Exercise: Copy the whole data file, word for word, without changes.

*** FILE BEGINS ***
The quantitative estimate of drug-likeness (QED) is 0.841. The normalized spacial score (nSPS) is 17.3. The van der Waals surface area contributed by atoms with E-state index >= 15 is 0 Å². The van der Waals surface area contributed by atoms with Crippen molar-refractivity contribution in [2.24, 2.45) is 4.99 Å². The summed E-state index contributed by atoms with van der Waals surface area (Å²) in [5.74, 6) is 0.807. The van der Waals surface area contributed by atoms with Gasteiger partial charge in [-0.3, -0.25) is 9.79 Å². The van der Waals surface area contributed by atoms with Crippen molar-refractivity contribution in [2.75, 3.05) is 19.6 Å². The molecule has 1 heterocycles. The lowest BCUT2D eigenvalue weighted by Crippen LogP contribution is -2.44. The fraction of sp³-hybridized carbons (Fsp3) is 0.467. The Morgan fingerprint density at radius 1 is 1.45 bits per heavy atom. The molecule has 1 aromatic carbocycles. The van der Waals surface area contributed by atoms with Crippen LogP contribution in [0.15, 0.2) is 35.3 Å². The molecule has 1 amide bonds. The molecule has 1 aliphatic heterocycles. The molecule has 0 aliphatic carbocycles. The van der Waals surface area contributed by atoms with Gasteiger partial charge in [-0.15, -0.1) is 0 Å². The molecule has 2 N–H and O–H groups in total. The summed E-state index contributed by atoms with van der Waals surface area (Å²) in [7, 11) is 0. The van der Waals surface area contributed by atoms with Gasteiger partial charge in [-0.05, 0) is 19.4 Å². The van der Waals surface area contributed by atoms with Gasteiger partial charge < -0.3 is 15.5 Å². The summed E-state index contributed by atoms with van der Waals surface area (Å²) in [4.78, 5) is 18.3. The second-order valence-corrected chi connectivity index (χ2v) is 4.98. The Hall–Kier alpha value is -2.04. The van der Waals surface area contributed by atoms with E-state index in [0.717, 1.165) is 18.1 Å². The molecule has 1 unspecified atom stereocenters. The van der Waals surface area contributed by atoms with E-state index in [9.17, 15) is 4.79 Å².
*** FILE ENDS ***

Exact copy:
The quantitative estimate of drug-likeness (QED) is 0.841. The normalized spacial score (nSPS) is 17.3. The van der Waals surface area contributed by atoms with E-state index >= 15 is 0 Å². The van der Waals surface area contributed by atoms with Crippen molar-refractivity contribution in [2.24, 2.45) is 4.99 Å². The summed E-state index contributed by atoms with van der Waals surface area (Å²) in [5.74, 6) is 0.807. The van der Waals surface area contributed by atoms with Gasteiger partial charge in [-0.3, -0.25) is 9.79 Å². The van der Waals surface area contributed by atoms with Crippen molar-refractivity contribution in [2.75, 3.05) is 19.6 Å². The molecule has 1 heterocycles. The lowest BCUT2D eigenvalue weighted by Crippen LogP contribution is -2.44. The fraction of sp³-hybridized carbons (Fsp3) is 0.467. The Morgan fingerprint density at radius 1 is 1.45 bits per heavy atom. The molecule has 1 aromatic carbocycles. The van der Waals surface area contributed by atoms with Crippen LogP contribution in [0.15, 0.2) is 35.3 Å². The molecule has 1 amide bonds. The molecule has 1 aliphatic heterocycles. The molecule has 0 aliphatic carbocycles. The van der Waals surface area contributed by atoms with Gasteiger partial charge in [-0.15, -0.1) is 0 Å². The molecule has 2 N–H and O–H groups in total. The summed E-state index contributed by atoms with van der Waals surface area (Å²) in [7, 11) is 0. The van der Waals surface area contributed by atoms with Gasteiger partial charge in [-0.05, 0) is 19.4 Å². The van der Waals surface area contributed by atoms with Gasteiger partial charge < -0.3 is 15.5 Å². The summed E-state index contributed by atoms with van der Waals surface area (Å²) in [4.78, 5) is 18.3. The second-order valence-corrected chi connectivity index (χ2v) is 4.98. The Hall–Kier alpha value is -2.04. The van der Waals surface area contributed by atoms with E-state index in [0.717, 1.165) is 18.1 Å². The molecule has 1 unspecified atom stereocenters. The van der Waals surface area contributed by atoms with E-state index in [9.17, 15) is 4.79 Å².